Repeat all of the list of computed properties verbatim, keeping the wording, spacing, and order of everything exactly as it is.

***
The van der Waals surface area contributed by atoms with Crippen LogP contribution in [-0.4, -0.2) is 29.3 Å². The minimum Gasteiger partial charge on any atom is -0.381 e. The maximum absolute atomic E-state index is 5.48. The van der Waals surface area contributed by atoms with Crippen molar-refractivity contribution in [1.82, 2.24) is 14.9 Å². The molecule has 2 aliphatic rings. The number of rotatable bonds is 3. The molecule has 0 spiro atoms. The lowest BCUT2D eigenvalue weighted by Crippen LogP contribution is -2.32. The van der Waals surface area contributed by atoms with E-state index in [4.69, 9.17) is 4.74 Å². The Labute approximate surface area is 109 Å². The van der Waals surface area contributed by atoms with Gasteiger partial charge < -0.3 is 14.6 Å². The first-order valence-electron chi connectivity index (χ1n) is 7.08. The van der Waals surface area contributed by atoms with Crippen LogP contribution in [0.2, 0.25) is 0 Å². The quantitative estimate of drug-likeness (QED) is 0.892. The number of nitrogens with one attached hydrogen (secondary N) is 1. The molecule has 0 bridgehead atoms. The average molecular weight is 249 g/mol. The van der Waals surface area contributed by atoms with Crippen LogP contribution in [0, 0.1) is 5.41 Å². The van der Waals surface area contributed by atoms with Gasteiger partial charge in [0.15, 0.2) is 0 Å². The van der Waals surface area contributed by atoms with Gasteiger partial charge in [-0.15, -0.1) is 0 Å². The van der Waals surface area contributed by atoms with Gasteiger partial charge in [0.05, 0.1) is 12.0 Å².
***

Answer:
The van der Waals surface area contributed by atoms with Crippen LogP contribution in [-0.4, -0.2) is 29.3 Å². The minimum Gasteiger partial charge on any atom is -0.381 e. The maximum absolute atomic E-state index is 5.48. The van der Waals surface area contributed by atoms with Crippen molar-refractivity contribution in [1.82, 2.24) is 14.9 Å². The molecule has 2 aliphatic rings. The number of rotatable bonds is 3. The molecule has 0 spiro atoms. The lowest BCUT2D eigenvalue weighted by Crippen LogP contribution is -2.32. The van der Waals surface area contributed by atoms with E-state index in [4.69, 9.17) is 4.74 Å². The Labute approximate surface area is 109 Å². The van der Waals surface area contributed by atoms with Gasteiger partial charge < -0.3 is 14.6 Å². The first-order valence-electron chi connectivity index (χ1n) is 7.08. The van der Waals surface area contributed by atoms with Crippen LogP contribution in [0.2, 0.25) is 0 Å². The quantitative estimate of drug-likeness (QED) is 0.892. The number of nitrogens with one attached hydrogen (secondary N) is 1. The molecule has 0 bridgehead atoms. The average molecular weight is 249 g/mol. The van der Waals surface area contributed by atoms with Crippen LogP contribution in [0, 0.1) is 5.41 Å². The van der Waals surface area contributed by atoms with Gasteiger partial charge in [0.15, 0.2) is 0 Å². The van der Waals surface area contributed by atoms with Gasteiger partial charge in [-0.15, -0.1) is 0 Å². The van der Waals surface area contributed by atoms with Gasteiger partial charge in [0.05, 0.1) is 12.0 Å².